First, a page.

As 2021 came to a close, so did Learning and Work Institute’s role as UK coordinator for the EU agenda for adult learning.
It’s a role that began in 2012. There’s been a lot of change since then – three Prime Ministers, three General Elections, two referendums and a pandemic. And, of course, the UK has left the European Union. That was the driver for the UK Government’s decision to end participation in the EU agenda for adult learning (though several non-EU member states do take part).
The value of cooperation
Over the last nine years, hundreds (if not thousands) of people from across the UK and around the EU have taken part in events and activities.
Most recently, our focus has been on: participation, understanding how is taking part in learning and why; access, building flexible pathways so everyone has a fair chance to access learning; and quality, including demonstrating the impact of learning.
Work has included our Healthy, Wealthy and Wise report, showing the impact of learning on health and wellbeing and how we could make best use of social prescribing. This is only going to grow in importance, not least as populations age across many countries. We’ve highlighted the examples of the Citizens’ Curriculum and family learning as pathways into learning. We have also had a focus on workforce development, ensuring we support those delivering adult learning. And our long running adult participation in learning survey has shone a spotlight on inequalities in access to learning and what might motivate adults to get into learning. In that context, our latest findings of a spike in digital and self-directed learning during the pandemic provides a ray of light for us to build on.
All of these remain live issues today, central to how we ensure a fair and prosperous society and recover from the impacts of the pandemic.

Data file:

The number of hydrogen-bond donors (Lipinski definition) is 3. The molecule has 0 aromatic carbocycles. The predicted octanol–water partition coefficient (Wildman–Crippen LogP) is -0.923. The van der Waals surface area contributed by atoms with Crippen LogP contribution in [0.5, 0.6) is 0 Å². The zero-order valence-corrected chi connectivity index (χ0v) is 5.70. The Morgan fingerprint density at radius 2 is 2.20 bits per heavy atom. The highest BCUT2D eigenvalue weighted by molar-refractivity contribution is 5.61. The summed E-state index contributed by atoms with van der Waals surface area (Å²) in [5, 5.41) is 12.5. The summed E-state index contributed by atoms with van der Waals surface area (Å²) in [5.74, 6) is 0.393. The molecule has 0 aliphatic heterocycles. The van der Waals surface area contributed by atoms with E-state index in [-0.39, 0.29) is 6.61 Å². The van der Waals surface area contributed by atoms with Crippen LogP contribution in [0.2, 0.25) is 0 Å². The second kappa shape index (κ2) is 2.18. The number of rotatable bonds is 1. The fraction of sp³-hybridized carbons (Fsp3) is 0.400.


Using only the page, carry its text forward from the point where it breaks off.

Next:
Perhaps the greatest value we’ve seen is from the partnerships formed. Impact Forums in each of the UK nations provided a place for people to discuss issues in adult learning and a focal point to share solutions. I hope that the partnerships forged and the culture of sharing developed will continue even though the programme that funded them now ceases.
I’m grateful to the L&W team and partners across the UK and EU who have collectively ensured that all of this work happens and makes a difference.
I believe it’s vital we continue to cooperate across borders – contexts differ, but challenges and experiences are often held in common.
The UK Government has chosen not to put any alternative mechanism in place for sharing experiences in adult learning to date. However, I welcome the Welsh Government’s £65m, three year investment in a new International Learning Exchange Programme. It’s for us all to make the case for partnership and exchanges of ideas to governments, but also to do what we can together regardless.
We will do that as co-founders of the Network for Adult Learning Across Borders (a network of partners across England, Ireland, Northern Ireland, Scotland and Wales), as well as members of the European Association for the Education of Adults and International Association for the Education of Adults. The surge in use of technology during the pandemic has given us new ways to connect, but meeting in person and seeing different ways of working is still vital, once safe to do so. We need multiple partnerships and multiple ways to share.
At the Learning and Work Institute we will always be looking to work with and learn from others around the world. We’re open for ideas and look forward to building the next phase of international cooperation in adult learning.